University of Bologna student tortured and held in Egypt
CAIRO – Patrick Zaky, 27, an exchange student studying gender and human rights at the University of Bologna, was arrested Friday at Cairo airport and has been beaten and given electric shocks, according to human rights authorities.
Zaky was on his way to visit his family in Egypt when he was seized by Egyptian authorities at passport control, blindfolded, and transferred to an unknown locationin the town of Mansoura. He vanished for over 24 hours. Since Zaky’s reappearance in Mansoura he has been granted access to human rights attorney, Wael Ghally, who has stated that Zaky was on the phone to his father when he was taken and was able to warn him. It is not yet known if Zaky will be able to return to Italy to complete his studies. "Patrick is aware that pre-trial detention can be renewed for long periods of time, even a year or two,” Ghally said, as quoted in Il Fatto Quotidiano.
The accusations against Zaky are that of “publishing rumours and false news that aim to disturb social peace and sow chaos; incitement to protest without permission from the relevant authorities with the aim of undermining state authority; calling for the overthrow of the state; managing a social media account that aims to undermine the social order and public safety; incitement to commit violence and terrorist crimes,” stated the Egyptian Initiative for Personal Rights (EIPR), in a statement released on Feb. 8.
The case is being described as similar to that of the unsolved murder of Guilio Regeni, an Italian student tortured and killed in Egypt four years ago. The Regeni family lawyer has said in an interview with La Repubblica that the group involved in the kidnapping of Zaky are the same group that were involved in the torture and murder of Regeni.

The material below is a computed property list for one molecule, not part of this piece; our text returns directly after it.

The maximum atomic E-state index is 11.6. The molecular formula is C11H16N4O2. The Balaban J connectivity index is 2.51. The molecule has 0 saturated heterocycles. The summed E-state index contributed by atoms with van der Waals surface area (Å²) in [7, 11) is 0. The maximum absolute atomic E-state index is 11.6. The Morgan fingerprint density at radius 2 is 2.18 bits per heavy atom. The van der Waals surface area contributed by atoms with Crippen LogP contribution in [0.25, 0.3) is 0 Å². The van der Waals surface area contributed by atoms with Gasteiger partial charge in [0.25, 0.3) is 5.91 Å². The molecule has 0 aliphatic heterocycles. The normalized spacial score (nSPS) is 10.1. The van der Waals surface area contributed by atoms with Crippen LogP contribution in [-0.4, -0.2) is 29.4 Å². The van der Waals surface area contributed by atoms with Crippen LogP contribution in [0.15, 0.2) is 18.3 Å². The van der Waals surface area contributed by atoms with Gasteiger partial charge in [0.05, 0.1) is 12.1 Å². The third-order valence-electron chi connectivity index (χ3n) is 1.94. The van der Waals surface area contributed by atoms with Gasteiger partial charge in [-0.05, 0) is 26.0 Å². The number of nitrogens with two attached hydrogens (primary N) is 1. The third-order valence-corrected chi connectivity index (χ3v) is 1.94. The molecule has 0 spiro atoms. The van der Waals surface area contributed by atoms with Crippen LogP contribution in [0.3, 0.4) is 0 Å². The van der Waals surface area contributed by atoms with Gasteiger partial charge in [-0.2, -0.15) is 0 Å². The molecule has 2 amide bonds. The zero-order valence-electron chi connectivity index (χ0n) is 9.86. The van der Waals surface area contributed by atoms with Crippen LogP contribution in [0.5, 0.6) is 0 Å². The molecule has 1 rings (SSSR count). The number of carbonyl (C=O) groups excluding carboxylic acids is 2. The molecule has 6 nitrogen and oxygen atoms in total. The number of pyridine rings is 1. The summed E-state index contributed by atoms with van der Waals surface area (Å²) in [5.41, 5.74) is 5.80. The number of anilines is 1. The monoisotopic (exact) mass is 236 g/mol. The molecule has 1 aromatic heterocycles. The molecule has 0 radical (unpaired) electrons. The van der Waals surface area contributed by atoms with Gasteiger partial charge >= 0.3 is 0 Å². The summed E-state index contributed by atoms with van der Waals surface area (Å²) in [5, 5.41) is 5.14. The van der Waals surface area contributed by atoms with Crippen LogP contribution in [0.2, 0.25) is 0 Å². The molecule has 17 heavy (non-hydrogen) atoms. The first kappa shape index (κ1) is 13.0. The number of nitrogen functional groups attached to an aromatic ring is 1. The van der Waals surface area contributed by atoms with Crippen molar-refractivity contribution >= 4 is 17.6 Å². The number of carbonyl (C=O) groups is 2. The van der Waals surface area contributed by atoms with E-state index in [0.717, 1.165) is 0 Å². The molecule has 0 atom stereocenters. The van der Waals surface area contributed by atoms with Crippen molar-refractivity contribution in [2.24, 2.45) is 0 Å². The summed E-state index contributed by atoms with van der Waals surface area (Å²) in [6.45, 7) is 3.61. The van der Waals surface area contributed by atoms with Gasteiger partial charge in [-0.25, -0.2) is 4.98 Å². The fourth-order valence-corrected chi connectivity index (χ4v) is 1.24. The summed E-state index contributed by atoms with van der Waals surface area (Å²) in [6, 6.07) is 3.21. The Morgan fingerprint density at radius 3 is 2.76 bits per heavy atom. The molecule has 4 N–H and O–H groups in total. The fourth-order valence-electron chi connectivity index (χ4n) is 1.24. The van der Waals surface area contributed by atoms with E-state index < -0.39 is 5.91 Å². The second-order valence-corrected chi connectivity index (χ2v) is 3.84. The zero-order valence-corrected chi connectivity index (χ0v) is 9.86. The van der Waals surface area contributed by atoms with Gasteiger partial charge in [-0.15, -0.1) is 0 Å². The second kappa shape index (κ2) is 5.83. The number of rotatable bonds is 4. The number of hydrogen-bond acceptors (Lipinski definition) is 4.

The timing of Zaky's arrest and torture conincides with the news, broken on Feb. 7, that the Italian government is planning to approve the sale of two frigates to Egypt in a deal in excess of one billion euros. The president of the parliamentary commission into the death of Giulio Regeni, Erasmo Palazzotto, has tweeted that “to guarantee the supply of arms is in open contrast to the commitments made by the government in the search for truth.”
The Italian Foreign Minister Luigi Di Maio told reporters that he is "carefully" following these developments in Egypt, but pressure is now mounting on the Italian government to take a much harder line on Egypt’s authoritarian President Abdel Fatah el-Sisi. Senator Luigi Manconi, the President of the Commission for Human Rights, has said in a press conference that if nothing emerges from the Egyptian investigation into the Regeni case by April 5, then Italy would have to recall its ambassador, reports La Repubblica.